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Stage IV Renal Cell Cancer- IV Alpha Lipoid Acid, Low-Dose Naltrexone

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After only a few treatments of IV α-lipoic acid and IV vitamin C, his symptoms (renal cell carcinoma) began to improve…

While I think anecdotal evidence opens up cancer patients to only part of any success story I am writing about the example linked and excerpted below because the renal cell carcinoma patient below was given the same diagnosis that I was…basically that there was little hope with conventional therapies. And while we each have very different cancers, we were both end-stage… and here we are today.

Let me be direct. I think that cancer patients must begin their search with conventional cancer therapies. The RCC patient discussed below had stage 4 RCC cancer that had spread/metastasized. He had few options. Further, there is enough research available to give credibility to IV vitamin C, IV ALA, and LDN.

 

I am both a cancer survivor and cancer coach. I work with cancer patients and survivors to research and identify both conventional and evidence-based non-conventional therapies such as the therapies discussed below.

If you have been diagnosed with RCC and would like to learn more about your therapy options please scroll down the page, post a question or comment and I will reply to you ASAP.

Thank you,

David Emerson

  • Cancer Survivor
  • Cancer Coach
  • Director PeopleBeatingCancer

Recommended Reading:


The Long-Term Survival of a Patient With Stage IV Renal Cell Carcinoma Following an Integrative Treatment Approach Including the Intravenous α-Lipoic Acid/Low-Dose Naltrexone Protocol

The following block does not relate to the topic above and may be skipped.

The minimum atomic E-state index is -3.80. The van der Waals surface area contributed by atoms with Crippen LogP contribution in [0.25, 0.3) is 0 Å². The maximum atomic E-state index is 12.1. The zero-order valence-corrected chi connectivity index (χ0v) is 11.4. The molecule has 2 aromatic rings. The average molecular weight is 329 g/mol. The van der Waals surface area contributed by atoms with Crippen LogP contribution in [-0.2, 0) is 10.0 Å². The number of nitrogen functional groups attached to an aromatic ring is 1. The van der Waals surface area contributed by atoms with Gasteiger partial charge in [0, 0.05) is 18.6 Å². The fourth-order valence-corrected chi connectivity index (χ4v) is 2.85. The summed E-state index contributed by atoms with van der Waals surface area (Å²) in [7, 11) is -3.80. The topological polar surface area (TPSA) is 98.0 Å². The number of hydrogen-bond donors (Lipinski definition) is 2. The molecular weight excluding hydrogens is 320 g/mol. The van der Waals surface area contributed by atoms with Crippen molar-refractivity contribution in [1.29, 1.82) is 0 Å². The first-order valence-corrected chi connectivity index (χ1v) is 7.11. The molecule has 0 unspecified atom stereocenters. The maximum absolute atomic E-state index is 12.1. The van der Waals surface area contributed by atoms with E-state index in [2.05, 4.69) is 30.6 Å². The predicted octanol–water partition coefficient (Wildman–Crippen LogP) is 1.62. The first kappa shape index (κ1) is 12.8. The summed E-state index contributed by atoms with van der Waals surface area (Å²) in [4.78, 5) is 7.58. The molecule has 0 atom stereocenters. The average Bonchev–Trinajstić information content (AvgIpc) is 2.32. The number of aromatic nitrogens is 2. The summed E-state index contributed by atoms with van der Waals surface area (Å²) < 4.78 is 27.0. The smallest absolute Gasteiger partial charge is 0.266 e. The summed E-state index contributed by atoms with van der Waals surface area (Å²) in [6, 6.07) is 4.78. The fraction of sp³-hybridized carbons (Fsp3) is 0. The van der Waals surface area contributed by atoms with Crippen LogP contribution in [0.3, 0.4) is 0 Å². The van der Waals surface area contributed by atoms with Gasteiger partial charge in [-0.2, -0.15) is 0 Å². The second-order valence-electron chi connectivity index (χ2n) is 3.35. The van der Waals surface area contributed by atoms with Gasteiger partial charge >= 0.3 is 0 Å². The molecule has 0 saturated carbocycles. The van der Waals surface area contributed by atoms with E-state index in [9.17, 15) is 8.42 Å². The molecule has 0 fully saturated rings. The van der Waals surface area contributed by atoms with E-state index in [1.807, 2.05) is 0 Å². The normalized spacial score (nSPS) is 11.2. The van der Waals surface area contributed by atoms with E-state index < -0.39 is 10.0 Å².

“In this case report, we describe the treatment of a 64-year-old male patient diagnosed with metastatic renal cell carcinoma (RCC) in June of 2008. In spite of a left nephrectomy and the standard oncological protocols, the patient developed a solitary left lung metastasis that continued to grow.

He was informed that given his diagnosis and poor response to conventional therapy, any further treatment would, at best, be palliative

An integrative program—developed by one of the authors using

  • intravenous (IV) α-lipoic acid,
  • IV vitamin C,
  • low-dose naltrexone, and
  • hydroxycitrate, and
  • a healthy lifestyle program—was initiated.

From August 2010 to August 2015, the patient’s RCC with left lung metastasis was followed closely using computed tomography and positron emission tomography/computed tomography imaging. His most recent positron emission tomography scan demonstrated no residual increased glucose uptake in his left lung. After only a few treatments of IV α-lipoic acid and IV vitamin C, his symptoms began to improve, and the patient regained his baseline weight. His energy and outlook improved, and he returned to work. The patient had stable disease with the disappearance of the signs and symptoms of stage IV RCC, a full 9 years following diagnosis, with a gentle integrative program, which is essentially free of side effects. As of November 2017, the patient feels well and is working at his full-time job.

 

 

Leave a Comment:

13 comments
Renal Cell- Relapse on Lungs- PeopleBeatingCancer says a few months ago